Here you might notice something going on with multiplication. If you paid quite close attention in grade school (unlike me), you might also remember off the top of your head that a mile is about 1609.34 meters. Yelp's API uses meters as a default unit for distances, so here I am converting the user's radius input to meters from an input of miles. Some other logic was needed throughout the program to ensure a consistent and logical display of units in miles despite Yelp's API preferring the metric system. I dream of a day where the US will join the rest of the sensible world and I won't need to do stuff like this anymore.

TTY Toolkit

This is a family of gems meant to help someone create a CLI program with a friendly interface quickly and easily. I use two of the gems they provide, tty-prompt and tty-table. The prompt creation syntax is especially beautiful; for example, below I show how my main menu is created using tty-prompt:

prompt.select('Choose an action:') do |menu|
  menu.default 1
  menu.choice 'Show nearby coffee shops', 1
  menu.choice 'Show any nearby business that has coffee', 2
  menu.choice 'Search for coffee near a certain address', 3
  menu.choice 'Quit', 4

What a friendly library! 😌

Complexity and refactoring

All of these technologies (and a few more) have been employed together to create my app. Certainly it was a lot of work, but it was really a joy for me. And I hope the result is satisfactory to whoever finds themselves using my app. But my biggest takeaway from building it all was that learning to manage complexity is incredibly important when creating an app of this scope (which is to say, a fairly small scope in the grand scheme!), or especially anything larger. I had to spend several days and nights refactoring, testing, and refactoring some more to get the code into something of a presentable state, and even then it still spans 9 classes, 3 modules and over 1150 lines of code. Trying to keep track of everything going on is certainly difficult if you aren't being careful to modularize and encapsulate your code. Even then, it strains my working memory to update the codebase substantially.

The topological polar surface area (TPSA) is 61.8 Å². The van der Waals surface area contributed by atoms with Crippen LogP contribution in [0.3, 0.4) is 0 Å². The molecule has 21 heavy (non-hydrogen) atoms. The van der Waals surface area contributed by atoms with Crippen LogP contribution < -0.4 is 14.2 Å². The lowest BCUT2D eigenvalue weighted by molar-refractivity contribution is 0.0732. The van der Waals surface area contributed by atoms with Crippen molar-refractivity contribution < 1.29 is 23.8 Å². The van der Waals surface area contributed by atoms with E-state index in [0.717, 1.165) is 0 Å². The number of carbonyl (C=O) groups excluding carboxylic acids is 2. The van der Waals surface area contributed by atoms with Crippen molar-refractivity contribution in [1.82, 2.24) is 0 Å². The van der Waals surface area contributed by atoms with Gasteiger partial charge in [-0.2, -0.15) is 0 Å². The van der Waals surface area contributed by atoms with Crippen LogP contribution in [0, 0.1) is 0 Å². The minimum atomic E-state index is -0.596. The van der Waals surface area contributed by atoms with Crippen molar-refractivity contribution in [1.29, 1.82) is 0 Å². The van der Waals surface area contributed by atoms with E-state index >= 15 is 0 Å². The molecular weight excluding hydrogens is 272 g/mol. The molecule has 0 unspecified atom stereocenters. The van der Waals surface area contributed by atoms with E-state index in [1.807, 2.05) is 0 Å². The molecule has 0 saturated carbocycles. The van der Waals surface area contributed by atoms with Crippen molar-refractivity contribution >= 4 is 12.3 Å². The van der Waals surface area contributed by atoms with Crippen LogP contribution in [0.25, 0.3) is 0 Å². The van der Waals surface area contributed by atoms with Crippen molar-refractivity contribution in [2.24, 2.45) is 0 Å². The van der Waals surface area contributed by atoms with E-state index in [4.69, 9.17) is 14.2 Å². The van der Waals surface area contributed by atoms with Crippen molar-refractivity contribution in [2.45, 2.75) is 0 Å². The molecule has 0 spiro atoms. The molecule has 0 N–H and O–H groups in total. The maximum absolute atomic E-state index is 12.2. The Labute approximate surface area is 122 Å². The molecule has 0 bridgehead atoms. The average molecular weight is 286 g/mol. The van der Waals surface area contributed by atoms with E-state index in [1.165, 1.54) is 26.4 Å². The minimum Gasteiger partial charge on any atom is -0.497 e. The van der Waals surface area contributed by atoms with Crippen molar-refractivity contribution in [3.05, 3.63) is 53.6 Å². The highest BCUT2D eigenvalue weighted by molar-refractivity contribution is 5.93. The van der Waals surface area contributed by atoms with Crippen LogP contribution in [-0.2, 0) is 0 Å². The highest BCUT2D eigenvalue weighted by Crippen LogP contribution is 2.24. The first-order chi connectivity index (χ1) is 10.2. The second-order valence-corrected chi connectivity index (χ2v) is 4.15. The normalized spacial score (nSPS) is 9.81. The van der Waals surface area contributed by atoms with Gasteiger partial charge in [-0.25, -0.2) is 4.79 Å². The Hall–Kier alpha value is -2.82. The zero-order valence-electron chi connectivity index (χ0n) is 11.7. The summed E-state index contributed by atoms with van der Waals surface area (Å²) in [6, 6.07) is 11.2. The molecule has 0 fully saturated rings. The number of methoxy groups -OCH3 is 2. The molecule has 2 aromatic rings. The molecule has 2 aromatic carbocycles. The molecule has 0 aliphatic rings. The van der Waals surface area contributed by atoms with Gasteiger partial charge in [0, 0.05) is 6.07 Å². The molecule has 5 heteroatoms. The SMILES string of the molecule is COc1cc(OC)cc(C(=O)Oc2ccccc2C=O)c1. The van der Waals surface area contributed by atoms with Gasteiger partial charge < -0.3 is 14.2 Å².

Case in point, I have a new feature I've been working on in a separate branch on GitHub that stores favorite businesses for later retrieval, and while I successfully got the feature working and have it basically where I'd like it to be, it took quite a lot of brain-exercise to add it given everything else the program already does, involving several days of refactoring to have the code make some sense and be worth merging on top of 'simply' getting it to work.

Parts of the project that I am proud of

I am proud of how the code for the project is nicely separated into various types of tasks and concerns. I think I did a decent job splitting up those 1156 lines into manageable-enough chunks. It wasn't always that way though, especially when I first got it into a working state. It's much better now after spending some time on refactoring. For example, the CLI class is mostly just limited to a series of case statements that describe the flow between menus, like so:

def search_complete_menu
  yelp.offset = 0
  choice = prompt.search_complete_prompt
  case choice
  when 1
  when 2
  when 3

I am also proud of a few solutions I came up with. One of the problems I faced was that I needed a way to display only the businesses that were returned from the most recent Yelp API query. Otherwise, the list of businesses to display would grow, and grow, and grow even if you searched different addresses. That would quickly become confusing for the user. So I came up with a couple steps to solve the problem.